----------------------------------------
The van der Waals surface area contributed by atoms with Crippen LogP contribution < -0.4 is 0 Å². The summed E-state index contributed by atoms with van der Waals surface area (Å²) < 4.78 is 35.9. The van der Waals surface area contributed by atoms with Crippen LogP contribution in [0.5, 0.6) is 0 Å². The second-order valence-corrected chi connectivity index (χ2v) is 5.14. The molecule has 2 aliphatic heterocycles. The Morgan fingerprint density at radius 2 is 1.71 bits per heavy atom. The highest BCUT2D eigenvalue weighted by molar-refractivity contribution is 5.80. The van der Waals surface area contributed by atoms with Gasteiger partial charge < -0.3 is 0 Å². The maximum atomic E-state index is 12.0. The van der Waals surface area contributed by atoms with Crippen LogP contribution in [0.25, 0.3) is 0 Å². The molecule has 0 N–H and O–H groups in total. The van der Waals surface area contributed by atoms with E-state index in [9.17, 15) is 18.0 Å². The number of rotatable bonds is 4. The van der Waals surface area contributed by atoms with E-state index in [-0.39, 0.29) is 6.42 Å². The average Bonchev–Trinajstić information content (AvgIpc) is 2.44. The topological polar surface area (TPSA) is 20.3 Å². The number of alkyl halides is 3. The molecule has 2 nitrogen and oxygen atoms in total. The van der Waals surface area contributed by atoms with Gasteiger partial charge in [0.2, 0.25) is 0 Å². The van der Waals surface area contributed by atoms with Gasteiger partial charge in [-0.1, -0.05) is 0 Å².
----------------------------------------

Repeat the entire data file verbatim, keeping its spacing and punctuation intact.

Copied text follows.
The van der Waals surface area contributed by atoms with Crippen LogP contribution < -0.4 is 0 Å². The summed E-state index contributed by atoms with van der Waals surface area (Å²) < 4.78 is 35.9. The van der Waals surface area contributed by atoms with Crippen LogP contribution in [0.5, 0.6) is 0 Å². The second-order valence-corrected chi connectivity index (χ2v) is 5.14. The molecule has 2 aliphatic heterocycles. The Morgan fingerprint density at radius 2 is 1.71 bits per heavy atom. The highest BCUT2D eigenvalue weighted by molar-refractivity contribution is 5.80. The van der Waals surface area contributed by atoms with Gasteiger partial charge < -0.3 is 0 Å². The maximum atomic E-state index is 12.0. The van der Waals surface area contributed by atoms with Crippen LogP contribution in [0.25, 0.3) is 0 Å². The molecule has 0 N–H and O–H groups in total. The van der Waals surface area contributed by atoms with E-state index in [9.17, 15) is 18.0 Å². The number of rotatable bonds is 4. The van der Waals surface area contributed by atoms with E-state index in [-0.39, 0.29) is 6.42 Å². The average Bonchev–Trinajstić information content (AvgIpc) is 2.44. The topological polar surface area (TPSA) is 20.3 Å². The number of alkyl halides is 3. The molecule has 2 nitrogen and oxygen atoms in total. The van der Waals surface area contributed by atoms with Gasteiger partial charge in [0.2, 0.25) is 0 Å². The van der Waals surface area contributed by atoms with Gasteiger partial charge in [-0.1, -0.05) is 0 Å².